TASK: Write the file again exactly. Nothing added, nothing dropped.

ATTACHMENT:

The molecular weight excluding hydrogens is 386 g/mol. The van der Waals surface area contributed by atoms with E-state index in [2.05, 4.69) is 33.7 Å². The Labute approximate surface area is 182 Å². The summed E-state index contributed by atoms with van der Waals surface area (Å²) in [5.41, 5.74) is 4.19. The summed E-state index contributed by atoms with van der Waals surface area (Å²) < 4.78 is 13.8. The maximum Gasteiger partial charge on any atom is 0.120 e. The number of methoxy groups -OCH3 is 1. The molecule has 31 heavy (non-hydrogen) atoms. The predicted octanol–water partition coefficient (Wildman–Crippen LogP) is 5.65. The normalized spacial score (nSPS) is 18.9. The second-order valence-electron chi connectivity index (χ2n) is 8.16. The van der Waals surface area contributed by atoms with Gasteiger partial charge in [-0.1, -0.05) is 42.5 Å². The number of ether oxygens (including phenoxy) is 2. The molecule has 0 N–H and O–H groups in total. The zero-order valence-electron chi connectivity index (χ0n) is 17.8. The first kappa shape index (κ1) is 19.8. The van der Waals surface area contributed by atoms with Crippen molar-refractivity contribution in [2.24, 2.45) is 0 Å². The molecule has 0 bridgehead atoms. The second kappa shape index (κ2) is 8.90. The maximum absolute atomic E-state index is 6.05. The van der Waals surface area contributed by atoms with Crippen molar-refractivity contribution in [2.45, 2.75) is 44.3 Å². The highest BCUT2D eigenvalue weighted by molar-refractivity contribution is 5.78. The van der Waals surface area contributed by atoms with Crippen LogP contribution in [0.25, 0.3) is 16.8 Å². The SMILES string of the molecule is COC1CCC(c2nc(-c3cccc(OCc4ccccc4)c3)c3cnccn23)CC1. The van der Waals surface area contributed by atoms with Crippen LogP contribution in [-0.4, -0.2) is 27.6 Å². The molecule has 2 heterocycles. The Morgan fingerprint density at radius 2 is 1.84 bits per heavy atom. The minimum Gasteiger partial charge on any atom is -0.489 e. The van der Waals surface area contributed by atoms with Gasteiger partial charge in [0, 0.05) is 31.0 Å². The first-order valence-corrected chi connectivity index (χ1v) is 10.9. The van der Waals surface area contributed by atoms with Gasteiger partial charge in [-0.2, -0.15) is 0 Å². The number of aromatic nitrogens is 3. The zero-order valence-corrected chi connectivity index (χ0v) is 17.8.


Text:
The molecular weight excluding hydrogens is 386 g/mol. The van der Waals surface area contributed by atoms with E-state index in [2.05, 4.69) is 33.7 Å². The Labute approximate surface area is 182 Å². The summed E-state index contributed by atoms with van der Waals surface area (Å²) in [5.41, 5.74) is 4.19. The summed E-state index contributed by atoms with van der Waals surface area (Å²) < 4.78 is 13.8. The maximum Gasteiger partial charge on any atom is 0.120 e. The number of methoxy groups -OCH3 is 1. The molecule has 31 heavy (non-hydrogen) atoms. The predicted octanol–water partition coefficient (Wildman–Crippen LogP) is 5.65. The normalized spacial score (nSPS) is 18.9. The second-order valence-electron chi connectivity index (χ2n) is 8.16. The van der Waals surface area contributed by atoms with Gasteiger partial charge in [-0.1, -0.05) is 42.5 Å². The number of ether oxygens (including phenoxy) is 2. The molecule has 0 N–H and O–H groups in total. The zero-order valence-electron chi connectivity index (χ0n) is 17.8. The first kappa shape index (κ1) is 19.8. The van der Waals surface area contributed by atoms with Crippen molar-refractivity contribution in [2.24, 2.45) is 0 Å². The molecule has 0 bridgehead atoms. The second kappa shape index (κ2) is 8.90. The maximum absolute atomic E-state index is 6.05. The van der Waals surface area contributed by atoms with Crippen molar-refractivity contribution in [2.45, 2.75) is 44.3 Å². The highest BCUT2D eigenvalue weighted by molar-refractivity contribution is 5.78. The van der Waals surface area contributed by atoms with Crippen LogP contribution in [0.25, 0.3) is 16.8 Å². The SMILES string of the molecule is COC1CCC(c2nc(-c3cccc(OCc4ccccc4)c3)c3cnccn23)CC1. The van der Waals surface area contributed by atoms with Crippen LogP contribution in [-0.4, -0.2) is 27.6 Å². The molecule has 2 heterocycles. The Morgan fingerprint density at radius 2 is 1.84 bits per heavy atom. The minimum Gasteiger partial charge on any atom is -0.489 e. The van der Waals surface area contributed by atoms with Gasteiger partial charge in [0, 0.05) is 31.0 Å². The first-order valence-corrected chi connectivity index (χ1v) is 10.9. The van der Waals surface area contributed by atoms with Gasteiger partial charge in [-0.2, -0.15) is 0 Å². The number of aromatic nitrogens is 3. The zero-order valence-corrected chi connectivity index (χ0v) is 17.8.